Unreliable Assumptions
Suppressed Growth
An Ever-Deeper Recession
Rosenberg: We Are in a Depression
Banana Cake Recipe and Birthdays

"There is no means of avoiding the final collapse of a boom brought about by credit expansion."

—Ludwig von Mises

Economic recovery is coming, we are told, because the economy has found a new equilibrium. We are supposedly adapting to the new-normal pandemic world, with monetary and (some) fiscal stimulus filling any gaps. Except that’s not what the data says.

Last week I laid out the case that US government debt would be $50 trillion by 2030. That was using straight-line CBO projections but using the 2008 recovery pattern for government revenue plus adding in off-budget debt which averages about $269 billion a year. USdebtclock.org is now projecting off-budget deficit to rise by over $1 trillion this year. Most of my feedback didn’t dispute the amounts; the disagreement was whether so much debt is a serious problem.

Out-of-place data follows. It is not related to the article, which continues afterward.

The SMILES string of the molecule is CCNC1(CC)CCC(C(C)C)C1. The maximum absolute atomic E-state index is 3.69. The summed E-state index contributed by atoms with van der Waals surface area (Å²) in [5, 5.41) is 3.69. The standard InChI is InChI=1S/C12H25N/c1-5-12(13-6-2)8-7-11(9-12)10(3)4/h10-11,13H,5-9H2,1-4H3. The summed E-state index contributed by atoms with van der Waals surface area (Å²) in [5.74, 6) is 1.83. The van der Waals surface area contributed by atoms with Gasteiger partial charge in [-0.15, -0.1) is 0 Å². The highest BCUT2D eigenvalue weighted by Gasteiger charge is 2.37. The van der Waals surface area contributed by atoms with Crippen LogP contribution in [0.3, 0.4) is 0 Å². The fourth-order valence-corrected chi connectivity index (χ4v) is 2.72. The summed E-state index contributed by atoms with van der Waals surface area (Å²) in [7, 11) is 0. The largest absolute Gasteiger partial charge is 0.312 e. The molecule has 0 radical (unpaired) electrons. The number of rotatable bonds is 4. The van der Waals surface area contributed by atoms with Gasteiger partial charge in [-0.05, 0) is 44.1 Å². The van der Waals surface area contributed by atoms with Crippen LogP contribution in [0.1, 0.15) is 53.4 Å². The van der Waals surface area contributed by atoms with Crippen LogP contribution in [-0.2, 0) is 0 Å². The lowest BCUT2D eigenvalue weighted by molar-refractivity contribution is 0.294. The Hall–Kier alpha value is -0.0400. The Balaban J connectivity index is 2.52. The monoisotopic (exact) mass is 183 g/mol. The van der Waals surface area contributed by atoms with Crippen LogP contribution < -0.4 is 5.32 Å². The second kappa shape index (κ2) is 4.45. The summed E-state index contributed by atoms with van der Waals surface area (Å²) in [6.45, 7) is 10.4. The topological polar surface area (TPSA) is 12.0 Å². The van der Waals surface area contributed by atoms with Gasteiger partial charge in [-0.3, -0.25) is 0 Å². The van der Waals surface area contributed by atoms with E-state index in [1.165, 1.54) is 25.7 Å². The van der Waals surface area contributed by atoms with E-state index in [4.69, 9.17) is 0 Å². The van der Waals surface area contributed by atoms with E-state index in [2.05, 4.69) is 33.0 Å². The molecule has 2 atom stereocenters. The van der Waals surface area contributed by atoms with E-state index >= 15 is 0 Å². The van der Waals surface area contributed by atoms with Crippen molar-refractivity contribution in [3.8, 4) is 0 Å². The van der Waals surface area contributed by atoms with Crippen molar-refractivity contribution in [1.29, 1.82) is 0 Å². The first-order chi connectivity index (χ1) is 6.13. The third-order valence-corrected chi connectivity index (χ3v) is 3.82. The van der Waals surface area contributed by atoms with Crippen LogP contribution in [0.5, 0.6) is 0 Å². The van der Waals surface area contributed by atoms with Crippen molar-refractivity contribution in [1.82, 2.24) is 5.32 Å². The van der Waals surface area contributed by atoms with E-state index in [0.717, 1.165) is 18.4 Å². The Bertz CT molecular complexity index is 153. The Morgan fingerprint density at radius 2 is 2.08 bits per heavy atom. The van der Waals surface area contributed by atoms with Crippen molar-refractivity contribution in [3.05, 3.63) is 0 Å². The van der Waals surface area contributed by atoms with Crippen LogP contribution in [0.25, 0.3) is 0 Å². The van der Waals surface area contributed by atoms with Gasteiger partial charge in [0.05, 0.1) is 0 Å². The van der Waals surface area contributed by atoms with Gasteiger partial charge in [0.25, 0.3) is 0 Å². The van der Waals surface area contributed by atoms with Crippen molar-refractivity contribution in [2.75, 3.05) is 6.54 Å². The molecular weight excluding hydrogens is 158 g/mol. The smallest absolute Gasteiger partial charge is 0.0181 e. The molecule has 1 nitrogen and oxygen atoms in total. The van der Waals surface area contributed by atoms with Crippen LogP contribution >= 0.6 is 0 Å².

Today, rather than just stating the recovery will be slower, I will try to make the case for a much slower recovery thus much higher debt by 2030. Note first, I’m not saying there will be no recovery. I am simply postulating it will look like the slow recovery from the Great Recession, unless the government makes it worse, which is a nontrivial possibility.

Let’s quickly review the two charts that were at the end of the last letter.

To be fair, there are reasons to think a $50 trillion debt load is “manageable.” It depends on what you consider “manageable” is. Maybe survivable is a better word. But it will clearly slow or kill GDP growth. Think Japan and Europe.